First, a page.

If you are looking for a wider saddle, check out the prolink. However, I would seriously go back to your bike fitter and talk about getting set up for less drop. Once you get it set up, make sure you have the measurements written down (I actually have a level with markings for the right angle for my saddle).

Good luck.
 

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my 2 cents

try less drop
also - might want to try different shorts
I have tried some shorts that on long rides are a lttle tight upfront
hope this helps
 

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Avocet 02 40m

For a wider saddle I highly recommend the Avocet o2 40M saddle, available in leather with Ti rails, this is the most comfortable saddle I have owned, and like you I have tried many. You can purchase this saddle direct from Avocet, just make sure to get the older model, not the newer one, they differ and the new one is not very comfortable, don't know why they fiddled with the design, the older original model is still available, good luck!
 

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If you want to give a Brooks a try, call these guys. Talk to them about what's not working so they can suggest a model.

http://www.wallbike.com/

They are fantastic, and they have a policy that if your Brooks just doesn't feel right they will take it back. Sure, you'll spend $5 more than e-bay, but they are a rock solid business.

I'd give that a try because it's risk free.
 

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Specialized Avatar

Comes in three widths. Reasonably comfy padding, as this saddle has MORE padding than their "racing" version. Supposedly designed by some doctors in an effort to provide greater comfort.

Find an LBS selling these, and be SURE to ask to be fitted so you get the best width for you. They have this little board you sit on where your sit bones leave an impression, and they can then get an accurate measurement for fitting the correct width saddle to you.

Both my wife and I have Avatars on all our bikes (she uses the wide width, I use the medium width). I also tried several saddles and had comfort problems with all of them until I found the Avatar.

Good luck!
 

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my take...

I might as well chime in.

If you don't have a 2-bolt seatpost for fine angle adjustment, get one or you'll never get the angle right.

You might want to ty the Fizik Gobi. It's one of the few saddles with a rounded side to side profile. The majority these days are pretty flat. I set mine using a level placed on the tail, with the nose about 1cm lower than the tail. This creates a lowest spot toward the middle of the saddle, since, it's also curved from front to back.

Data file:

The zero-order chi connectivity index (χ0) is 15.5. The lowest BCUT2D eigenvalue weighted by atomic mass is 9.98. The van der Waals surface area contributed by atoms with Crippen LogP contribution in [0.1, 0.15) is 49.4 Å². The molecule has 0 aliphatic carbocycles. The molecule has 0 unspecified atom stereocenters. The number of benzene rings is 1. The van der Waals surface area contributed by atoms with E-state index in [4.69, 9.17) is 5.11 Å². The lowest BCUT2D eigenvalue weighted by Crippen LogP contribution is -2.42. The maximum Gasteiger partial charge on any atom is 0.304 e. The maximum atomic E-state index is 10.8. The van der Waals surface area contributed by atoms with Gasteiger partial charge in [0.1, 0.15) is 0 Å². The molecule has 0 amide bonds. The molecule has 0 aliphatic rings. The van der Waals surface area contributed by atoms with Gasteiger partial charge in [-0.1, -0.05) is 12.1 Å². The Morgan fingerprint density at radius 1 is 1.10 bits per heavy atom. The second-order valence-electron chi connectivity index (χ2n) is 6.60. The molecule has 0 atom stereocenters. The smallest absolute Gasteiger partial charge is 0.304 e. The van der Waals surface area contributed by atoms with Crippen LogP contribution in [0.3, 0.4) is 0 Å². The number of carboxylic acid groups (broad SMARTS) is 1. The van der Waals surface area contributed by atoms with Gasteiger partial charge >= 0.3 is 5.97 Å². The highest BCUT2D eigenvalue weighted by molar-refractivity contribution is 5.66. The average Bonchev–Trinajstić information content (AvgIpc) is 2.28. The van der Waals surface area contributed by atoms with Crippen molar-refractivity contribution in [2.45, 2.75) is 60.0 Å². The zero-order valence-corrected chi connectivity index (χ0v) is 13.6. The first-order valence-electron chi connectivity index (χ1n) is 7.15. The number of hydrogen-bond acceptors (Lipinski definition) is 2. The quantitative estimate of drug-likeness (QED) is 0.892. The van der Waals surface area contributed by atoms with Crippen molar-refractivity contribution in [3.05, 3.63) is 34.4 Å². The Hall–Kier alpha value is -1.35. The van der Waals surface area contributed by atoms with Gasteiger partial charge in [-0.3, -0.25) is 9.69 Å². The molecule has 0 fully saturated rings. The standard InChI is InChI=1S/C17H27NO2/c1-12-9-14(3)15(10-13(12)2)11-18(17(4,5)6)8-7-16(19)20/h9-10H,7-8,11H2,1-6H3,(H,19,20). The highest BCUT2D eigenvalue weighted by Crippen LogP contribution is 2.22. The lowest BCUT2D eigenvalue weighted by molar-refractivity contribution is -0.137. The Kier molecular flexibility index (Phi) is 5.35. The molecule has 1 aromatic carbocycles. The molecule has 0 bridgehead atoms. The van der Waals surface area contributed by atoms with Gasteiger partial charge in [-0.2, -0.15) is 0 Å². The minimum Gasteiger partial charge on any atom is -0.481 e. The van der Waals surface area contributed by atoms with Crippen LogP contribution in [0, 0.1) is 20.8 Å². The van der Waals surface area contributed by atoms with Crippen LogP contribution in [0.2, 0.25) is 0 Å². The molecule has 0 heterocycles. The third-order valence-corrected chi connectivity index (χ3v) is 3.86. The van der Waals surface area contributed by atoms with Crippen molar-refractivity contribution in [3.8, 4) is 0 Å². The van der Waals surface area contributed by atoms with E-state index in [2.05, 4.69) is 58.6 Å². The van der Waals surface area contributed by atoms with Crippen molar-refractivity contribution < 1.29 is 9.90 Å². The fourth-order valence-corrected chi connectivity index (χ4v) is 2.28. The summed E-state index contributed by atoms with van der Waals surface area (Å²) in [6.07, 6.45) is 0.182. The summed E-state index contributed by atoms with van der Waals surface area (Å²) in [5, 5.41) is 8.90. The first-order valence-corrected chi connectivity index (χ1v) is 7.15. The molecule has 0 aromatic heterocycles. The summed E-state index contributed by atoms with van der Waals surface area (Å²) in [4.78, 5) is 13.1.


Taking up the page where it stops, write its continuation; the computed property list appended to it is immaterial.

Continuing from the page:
The suggestion to reduce drop is valid, but saddle fore/aft position may also be your problem. 10-11cm is really not that extreme for someone of your size. I'm nearly a foot shorter and use a 9cm drop.

Fitters who insist on KOP, often have the rider 1-3cm further forward than is optimum for rider weight balance. A further back saddle will reduce the weight on your hands. The bike's weight balance is also important. Move the saddle too far back and the front may get too light. Try not to get less than 42% on the front, when you're in the drop position.

If you're already using a + or - 10 (80/100) degree stem in the upward position then you know that the head tube length is really too short. If you flip a 73 degree stem, it will raise the bars about 1.5cm, but it will also be a lot shorter. You should buy one size longer stem in the 73 degree angle if you plan to flip it.
 

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Discussion Starter · #18 ·
13 -15 cm drop? I can't even imagine that. I have lowered the nose of my arione (but it rained yesterday), I may try it tonight or at least get it on the rollers. I've also ordered a stem with more angle to raise the bars and I'll try that when it arrives. I'll let you know how it goes.
 

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a common cause for numbness is your pelvis being tilted forward, actually putting your body's wait on the soft tissue area rather than the sit bones. lower back flexibility is important to keep from doing this, so work on your flexibility. when riding, practice keeping your pelvis upright and feel the lower back stretch. From your post, I would agree with bar drop being too much and/or saddle-bars being too far. No one can say your drop is good for your size, except you. No one knows your level of flexibility. Buying more saddles will only make e-bay buyers happy, and probably not cure your problem.
 

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jplatzner said:
Bar drop could help. A couple other thoughts:

- tilt is really important. I have some saddles that I can't stand if I tilt them a couple of degrees from what works.
I 2nd that tilt is important. After purchasing my 3rd saddle and still feeling numbness I was ready to try a 4th. But I resisted and started adjusting the angle of my 3rd saddle. I found the slightest angle adjustment made a big difference. One so small it seemed silly. I eventually used a level to help me. I would bet if I went through the same adjustments with the first 2wo saddles i could also make them eliminate the numbness.